My wife and I were looking to upgrade our pontoon boat for the family. With children and grandchildren, a pontoon is the perfect boat for some weekend fun and relaxation. When shopping, I always learn valuable lessons about sales and the sales process.
Source: Jeff Schmidt, RAB
At the first boat store, Tom, the salesperson, greeted us at the door and asked how he could help. We explained we were looking at pontoons. Tom got excited and took us immediately around the corner where a poster showed the technical specifications of the pontoons he sells. “Our boats are built for speed and performance; you can get them going about 70-100 mph and you can turn them at 60 mph. None of this was important to me, and knowing my zest of adventure, the thought of having a boat capable of doing that kind of speed was horrifying for my wife.
Dan was the owner of the marina we went to next. Dan greeted us at the door and welcomed us to his store. We shared we had just started the process of looking for a pontoon boat. Dan said, “great, I’m happy to help,”
And then it happened…
Instead of launching into a sales pitch about performance, jet-prop drag, speed or anything else, Dan looked at us, and said, “Tell me why you are thinking about a pontoon, and what you plan to do with it?” Instantly we felt comfortable. Dan was asking questions – not selling – and he was trying to understand our needs BEFORE using his vast knowledge to make a recommendation.
Admittedly, when you’re excited about a product or service you offer, it’s sometimes hard to settle down and listen to your customers. We recommend no matter what you’re selling that you first do a Customer Needs Analysis. Steve Covey, author of The Seven Habits of Highly Effective People, suggests you start with the end in mind.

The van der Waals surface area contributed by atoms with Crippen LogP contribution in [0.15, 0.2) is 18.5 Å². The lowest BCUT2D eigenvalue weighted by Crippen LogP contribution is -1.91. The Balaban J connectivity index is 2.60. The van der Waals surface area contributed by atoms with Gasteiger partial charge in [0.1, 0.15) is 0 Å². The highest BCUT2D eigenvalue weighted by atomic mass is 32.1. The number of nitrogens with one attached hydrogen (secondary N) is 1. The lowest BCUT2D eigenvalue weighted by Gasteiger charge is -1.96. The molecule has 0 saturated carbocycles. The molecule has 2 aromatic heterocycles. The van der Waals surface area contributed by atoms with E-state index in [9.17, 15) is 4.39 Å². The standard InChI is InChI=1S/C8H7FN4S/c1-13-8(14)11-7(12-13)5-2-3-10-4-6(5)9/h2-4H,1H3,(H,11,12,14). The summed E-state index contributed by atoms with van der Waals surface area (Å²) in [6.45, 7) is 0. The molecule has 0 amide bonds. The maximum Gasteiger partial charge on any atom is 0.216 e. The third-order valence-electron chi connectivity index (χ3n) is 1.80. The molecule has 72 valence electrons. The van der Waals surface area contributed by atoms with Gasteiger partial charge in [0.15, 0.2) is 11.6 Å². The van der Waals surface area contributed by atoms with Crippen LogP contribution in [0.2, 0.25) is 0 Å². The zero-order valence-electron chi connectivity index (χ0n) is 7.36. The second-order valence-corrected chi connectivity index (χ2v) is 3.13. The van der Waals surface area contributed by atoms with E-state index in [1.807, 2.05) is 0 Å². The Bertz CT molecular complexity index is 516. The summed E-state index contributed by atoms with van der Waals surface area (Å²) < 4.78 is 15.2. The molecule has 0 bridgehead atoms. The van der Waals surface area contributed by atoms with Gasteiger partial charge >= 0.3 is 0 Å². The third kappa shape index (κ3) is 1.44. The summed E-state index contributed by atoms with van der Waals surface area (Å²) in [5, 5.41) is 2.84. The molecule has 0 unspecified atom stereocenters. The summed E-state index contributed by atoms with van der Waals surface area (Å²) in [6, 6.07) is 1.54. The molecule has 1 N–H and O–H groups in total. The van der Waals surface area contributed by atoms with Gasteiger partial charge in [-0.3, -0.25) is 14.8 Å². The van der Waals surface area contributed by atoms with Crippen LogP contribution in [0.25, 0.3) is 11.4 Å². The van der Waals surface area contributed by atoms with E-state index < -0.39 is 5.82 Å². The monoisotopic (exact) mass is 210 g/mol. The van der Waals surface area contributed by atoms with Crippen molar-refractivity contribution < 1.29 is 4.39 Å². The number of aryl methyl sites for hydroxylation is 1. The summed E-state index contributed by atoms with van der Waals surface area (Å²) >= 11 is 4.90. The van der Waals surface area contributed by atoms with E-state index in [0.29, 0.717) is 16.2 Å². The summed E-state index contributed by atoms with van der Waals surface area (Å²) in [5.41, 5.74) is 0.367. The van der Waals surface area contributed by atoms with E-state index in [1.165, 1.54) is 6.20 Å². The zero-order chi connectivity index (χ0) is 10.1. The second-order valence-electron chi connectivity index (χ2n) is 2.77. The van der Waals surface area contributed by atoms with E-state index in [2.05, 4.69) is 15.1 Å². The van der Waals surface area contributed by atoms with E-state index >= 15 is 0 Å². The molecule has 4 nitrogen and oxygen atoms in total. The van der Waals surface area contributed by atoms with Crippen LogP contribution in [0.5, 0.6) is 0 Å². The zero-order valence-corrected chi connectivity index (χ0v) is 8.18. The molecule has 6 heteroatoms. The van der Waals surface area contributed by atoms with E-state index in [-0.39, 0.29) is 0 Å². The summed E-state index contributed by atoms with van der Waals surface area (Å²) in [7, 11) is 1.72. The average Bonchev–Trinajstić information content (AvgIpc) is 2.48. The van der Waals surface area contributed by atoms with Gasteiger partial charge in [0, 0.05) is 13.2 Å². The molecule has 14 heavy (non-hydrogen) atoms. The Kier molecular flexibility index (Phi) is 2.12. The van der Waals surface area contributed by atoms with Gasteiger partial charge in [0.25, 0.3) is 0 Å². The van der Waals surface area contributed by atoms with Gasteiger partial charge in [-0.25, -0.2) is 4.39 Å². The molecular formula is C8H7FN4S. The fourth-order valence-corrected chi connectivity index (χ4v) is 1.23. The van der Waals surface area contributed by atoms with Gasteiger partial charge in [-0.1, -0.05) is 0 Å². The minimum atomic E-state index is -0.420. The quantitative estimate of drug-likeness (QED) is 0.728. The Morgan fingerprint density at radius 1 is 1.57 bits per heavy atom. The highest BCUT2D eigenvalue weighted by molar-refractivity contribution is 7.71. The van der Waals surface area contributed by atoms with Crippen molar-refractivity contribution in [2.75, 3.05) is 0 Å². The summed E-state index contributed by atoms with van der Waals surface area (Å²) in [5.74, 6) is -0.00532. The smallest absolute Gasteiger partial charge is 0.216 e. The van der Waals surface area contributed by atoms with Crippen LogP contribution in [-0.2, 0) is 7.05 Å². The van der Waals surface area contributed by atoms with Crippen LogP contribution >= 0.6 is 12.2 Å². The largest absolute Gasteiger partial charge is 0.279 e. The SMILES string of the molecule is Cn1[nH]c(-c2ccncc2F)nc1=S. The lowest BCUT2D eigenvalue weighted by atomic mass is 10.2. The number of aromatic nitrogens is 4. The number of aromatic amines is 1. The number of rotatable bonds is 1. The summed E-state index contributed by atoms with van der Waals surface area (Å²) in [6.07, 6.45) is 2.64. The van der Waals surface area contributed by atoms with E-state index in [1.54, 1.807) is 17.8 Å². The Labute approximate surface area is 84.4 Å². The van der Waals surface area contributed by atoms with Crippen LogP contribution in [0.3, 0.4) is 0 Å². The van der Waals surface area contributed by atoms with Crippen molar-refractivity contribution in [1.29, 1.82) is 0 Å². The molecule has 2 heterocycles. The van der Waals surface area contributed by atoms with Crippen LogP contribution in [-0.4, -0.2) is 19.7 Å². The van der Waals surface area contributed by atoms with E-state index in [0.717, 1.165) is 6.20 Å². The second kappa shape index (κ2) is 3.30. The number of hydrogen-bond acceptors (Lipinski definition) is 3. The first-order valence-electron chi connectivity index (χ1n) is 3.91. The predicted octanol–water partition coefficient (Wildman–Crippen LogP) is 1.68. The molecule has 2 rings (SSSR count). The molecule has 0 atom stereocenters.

What is your prospect trying to accomplish?
Why are they considering advertising?
How will they determine if their plan is successful?
These are just a few of the key questions required before making a solid recommendation. Your clients are looking for advice, help and information. They do not want to be pitched.
My wife and I walked out of the marina with the keys to a new boat. So much for just starting to look. The reason we did is because the owner took the time to care and understand why we wanted to buy before he suggested what we should buy.
A Customer Needs Analysis is the tool that helps you identify why and what your prospects are trying to accomplish so you can be prepared to use your expertise to make a recommendation – and a sale.
Jeff Schmidt is the SVP of Professional Development. You can reach him at Jeff.Schmidt@RAB.com. You can also connect with him on Twitter and LinkedIn.